Longevity: Reducing Stress

Read an excerpt from Dr. Robert Butler’s new book The Longevity Prescription, discussing how stress reduction is key for a long and healthy life. Dr. Butler has been called "The Father of Geriatrics" and is the founder of the National Institute on Aging (a part of the NIH) and the International Longevity Center at Columbia University. To purchase your copy of The Longevity Prescription, click here.

Posted on | By Dr. Robert Butler

Change Your Thinking About the Importance of Stress

Your thoughts play a crucial role in stress management. The brain is a key activator that, at both conscious and unconscious levels, disposes us to disease or tilts us toward health. The consequence of too much stress is wear and tear on the body. That in turn can play a role in the development of such conditions as obesity, type-2 diabetes, brain atrophy, heart disease, loss of sexual function, high blood pressure, loss of muscle and bone strength, suppression of the boy's immune system, and depression. In many ways, de-stressing is as important as diet and exercise. The goal here is to reduce stressors in your life for health and longevity.

  1. I suggest you approach de-stressing this way:
  2. Think about a computer that's overwhelmed by too many complex tasks at once; it will crash.
  3. Think about you under stress: Don't you feel as if your effectiveness has frozen up, too?
  4. Find ways to reboot.

Stress Reducers

 Here are some different ways of thinking about our life.

  • Find quietude. The human body is better able to counter or reduce the ravages of excess stress if you find the opportunity to escape the tension for a time. Exercise seems to be doubly effective in reducing stress when it is paired with such relaxation techniques as deep breathing, self-hypnosis, yoga, meditation. While training sessions, books, and other forms of guidance are available to help body, but an engagement with family, friends, and community can be life enhancing for the very old, the old, or those of us wondering at the impact of aging.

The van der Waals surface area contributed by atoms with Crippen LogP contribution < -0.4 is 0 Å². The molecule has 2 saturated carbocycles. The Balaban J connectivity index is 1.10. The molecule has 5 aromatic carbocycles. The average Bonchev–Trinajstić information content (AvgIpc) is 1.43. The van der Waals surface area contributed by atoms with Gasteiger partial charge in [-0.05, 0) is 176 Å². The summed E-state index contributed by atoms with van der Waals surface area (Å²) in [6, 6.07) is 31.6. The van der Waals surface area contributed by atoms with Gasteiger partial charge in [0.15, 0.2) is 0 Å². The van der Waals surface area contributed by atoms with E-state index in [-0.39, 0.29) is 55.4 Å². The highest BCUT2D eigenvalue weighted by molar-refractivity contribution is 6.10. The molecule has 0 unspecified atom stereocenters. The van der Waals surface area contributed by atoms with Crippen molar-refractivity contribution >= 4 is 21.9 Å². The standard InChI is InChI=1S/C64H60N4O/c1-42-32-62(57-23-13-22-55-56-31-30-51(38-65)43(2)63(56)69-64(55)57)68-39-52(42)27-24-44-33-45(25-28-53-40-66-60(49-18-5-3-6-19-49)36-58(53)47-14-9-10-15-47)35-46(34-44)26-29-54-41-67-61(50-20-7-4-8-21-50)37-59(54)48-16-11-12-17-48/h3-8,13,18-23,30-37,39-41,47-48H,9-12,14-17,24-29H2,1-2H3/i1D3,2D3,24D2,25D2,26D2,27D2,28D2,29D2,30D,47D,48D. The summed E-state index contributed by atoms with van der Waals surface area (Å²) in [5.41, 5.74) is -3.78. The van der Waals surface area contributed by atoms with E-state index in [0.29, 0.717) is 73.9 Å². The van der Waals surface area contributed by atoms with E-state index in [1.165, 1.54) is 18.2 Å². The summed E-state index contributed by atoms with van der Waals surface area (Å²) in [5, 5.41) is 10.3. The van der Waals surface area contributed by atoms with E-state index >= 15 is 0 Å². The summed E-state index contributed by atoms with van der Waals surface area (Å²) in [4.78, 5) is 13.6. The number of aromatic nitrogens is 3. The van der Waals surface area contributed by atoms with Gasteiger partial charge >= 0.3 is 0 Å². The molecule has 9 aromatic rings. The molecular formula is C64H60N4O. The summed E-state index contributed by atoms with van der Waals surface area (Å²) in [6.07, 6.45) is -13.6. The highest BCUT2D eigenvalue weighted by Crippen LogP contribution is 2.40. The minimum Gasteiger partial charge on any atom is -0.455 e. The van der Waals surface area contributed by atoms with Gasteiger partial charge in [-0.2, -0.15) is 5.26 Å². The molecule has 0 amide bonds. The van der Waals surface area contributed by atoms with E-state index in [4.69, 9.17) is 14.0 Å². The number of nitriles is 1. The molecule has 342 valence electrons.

Borrowing from the life facts of Kirk Douglas's career, think of your life you master specific techniques, you may already know how to find the calm you need. Once you identify it, take regular recourse to your personal place of escape.

  • Set limits. Establish reasonable limits for work or other commitments; you cannot do it all. At the same time, allow for opportunities to pursue your own pleasures.
  • Reframe. Look at your life through a different window. More than a few of the pressures you feel weighing on you are self-generated; rearranging your priorities may shift the burden. At times are you, metaphorically speaking, trying to move an object you know full well to be immovable? If you can't move the cliff face, perhaps you can find a boulder to roll? Try to step back from the noise and clutter and look at things from another angle. You can find elements to change or eliminate that are not necessary and that are not making your life better.
  • Do not insist on perfection. Recognize that perfection is not always a reasonable or desirable goal either for you or those around you.
  • Keep a journal. This may be news to you, but, according to several recent studies, putting your thoughts and feelings on paper is good for you. People with asthma and rheumatoid arthritis have been found to experience a lessening in symptoms when they write about their stress; another study found measurable decreases of stress hormones and fewer doctor visits among journalers. You may not be able to make your frustrations go away, but thinking them through and confiding them to a diary delivers benefits. You do not have to worry about getting a grade; there are no minimums or maximums. One common approach is putting pen to paper (or fingers to the keyboard) for fifteen minutes, say, three times a week. Get it off your chest. Today's problems, yesterday's complaints, long-ago torments, and tomorrow's worries are all fair game. You may find opportunities for change, but even if you do not, understanding and accepting are in themselves  healthful.
  • Skip the caffeine. Less caffeine means less stimulation of your central nervous system. Keep in mind that caffeine is found in a number of products, including coffee, cola, chocolate, some teas, and many over-the-counter medications and dietary supplements. There are many people who swear by herbal teas such as ginseng and chamomile, but avoid teas that are billed as energizers, such as those containing ephedra.